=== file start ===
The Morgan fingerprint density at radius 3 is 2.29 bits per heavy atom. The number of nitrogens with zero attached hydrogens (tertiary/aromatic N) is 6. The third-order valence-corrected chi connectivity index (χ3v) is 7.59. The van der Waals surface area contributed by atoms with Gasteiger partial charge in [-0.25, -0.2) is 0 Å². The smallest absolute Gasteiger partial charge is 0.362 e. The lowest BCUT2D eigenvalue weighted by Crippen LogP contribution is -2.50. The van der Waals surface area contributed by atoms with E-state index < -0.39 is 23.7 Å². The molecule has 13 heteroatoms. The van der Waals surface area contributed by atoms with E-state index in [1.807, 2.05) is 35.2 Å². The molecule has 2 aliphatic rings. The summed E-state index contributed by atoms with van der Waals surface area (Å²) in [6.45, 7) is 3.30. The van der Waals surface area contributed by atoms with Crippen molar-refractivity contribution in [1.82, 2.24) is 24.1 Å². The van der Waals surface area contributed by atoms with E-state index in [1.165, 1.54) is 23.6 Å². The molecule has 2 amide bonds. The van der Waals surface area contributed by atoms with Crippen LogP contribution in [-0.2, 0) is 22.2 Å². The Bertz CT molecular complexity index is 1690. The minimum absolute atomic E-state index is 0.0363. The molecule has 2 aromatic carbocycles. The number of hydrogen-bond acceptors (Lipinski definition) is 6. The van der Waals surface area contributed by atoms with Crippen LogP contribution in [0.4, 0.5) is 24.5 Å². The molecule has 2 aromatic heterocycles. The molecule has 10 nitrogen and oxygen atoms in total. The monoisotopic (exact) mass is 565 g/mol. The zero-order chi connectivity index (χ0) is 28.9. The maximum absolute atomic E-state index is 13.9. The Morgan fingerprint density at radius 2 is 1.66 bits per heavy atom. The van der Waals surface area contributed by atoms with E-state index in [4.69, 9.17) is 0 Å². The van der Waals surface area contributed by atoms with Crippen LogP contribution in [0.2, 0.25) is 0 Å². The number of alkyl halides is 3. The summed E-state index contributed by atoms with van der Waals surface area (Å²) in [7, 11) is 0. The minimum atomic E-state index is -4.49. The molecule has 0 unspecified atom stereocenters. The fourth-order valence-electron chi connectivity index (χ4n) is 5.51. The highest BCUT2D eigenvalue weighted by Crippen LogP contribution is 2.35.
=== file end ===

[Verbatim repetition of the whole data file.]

The Morgan fingerprint density at radius 3 is 2.29 bits per heavy atom. The number of nitrogens with zero attached hydrogens (tertiary/aromatic N) is 6. The third-order valence-corrected chi connectivity index (χ3v) is 7.59. The van der Waals surface area contributed by atoms with Gasteiger partial charge in [-0.25, -0.2) is 0 Å². The smallest absolute Gasteiger partial charge is 0.362 e. The lowest BCUT2D eigenvalue weighted by Crippen LogP contribution is -2.50. The van der Waals surface area contributed by atoms with E-state index < -0.39 is 23.7 Å². The molecule has 13 heteroatoms. The van der Waals surface area contributed by atoms with E-state index in [1.807, 2.05) is 35.2 Å². The molecule has 2 aliphatic rings. The summed E-state index contributed by atoms with van der Waals surface area (Å²) in [6.45, 7) is 3.30. The van der Waals surface area contributed by atoms with Crippen molar-refractivity contribution in [1.82, 2.24) is 24.1 Å². The van der Waals surface area contributed by atoms with E-state index in [1.165, 1.54) is 23.6 Å². The molecule has 2 amide bonds. The van der Waals surface area contributed by atoms with Crippen LogP contribution in [-0.2, 0) is 22.2 Å². The Bertz CT molecular complexity index is 1690. The minimum absolute atomic E-state index is 0.0363. The molecule has 2 aromatic carbocycles. The number of hydrogen-bond acceptors (Lipinski definition) is 6. The van der Waals surface area contributed by atoms with Crippen LogP contribution in [0.4, 0.5) is 24.5 Å². The molecule has 2 aromatic heterocycles. The molecule has 10 nitrogen and oxygen atoms in total. The monoisotopic (exact) mass is 565 g/mol. The zero-order chi connectivity index (χ0) is 28.9. The maximum absolute atomic E-state index is 13.9. The Morgan fingerprint density at radius 2 is 1.66 bits per heavy atom. The van der Waals surface area contributed by atoms with E-state index in [4.69, 9.17) is 0 Å². The van der Waals surface area contributed by atoms with Crippen LogP contribution in [0.2, 0.25) is 0 Å². The number of alkyl halides is 3. The summed E-state index contributed by atoms with van der Waals surface area (Å²) in [7, 11) is 0. The minimum atomic E-state index is -4.49. The molecule has 0 unspecified atom stereocenters. The fourth-order valence-electron chi connectivity index (χ4n) is 5.51. The highest BCUT2D eigenvalue weighted by Crippen LogP contribution is 2.35.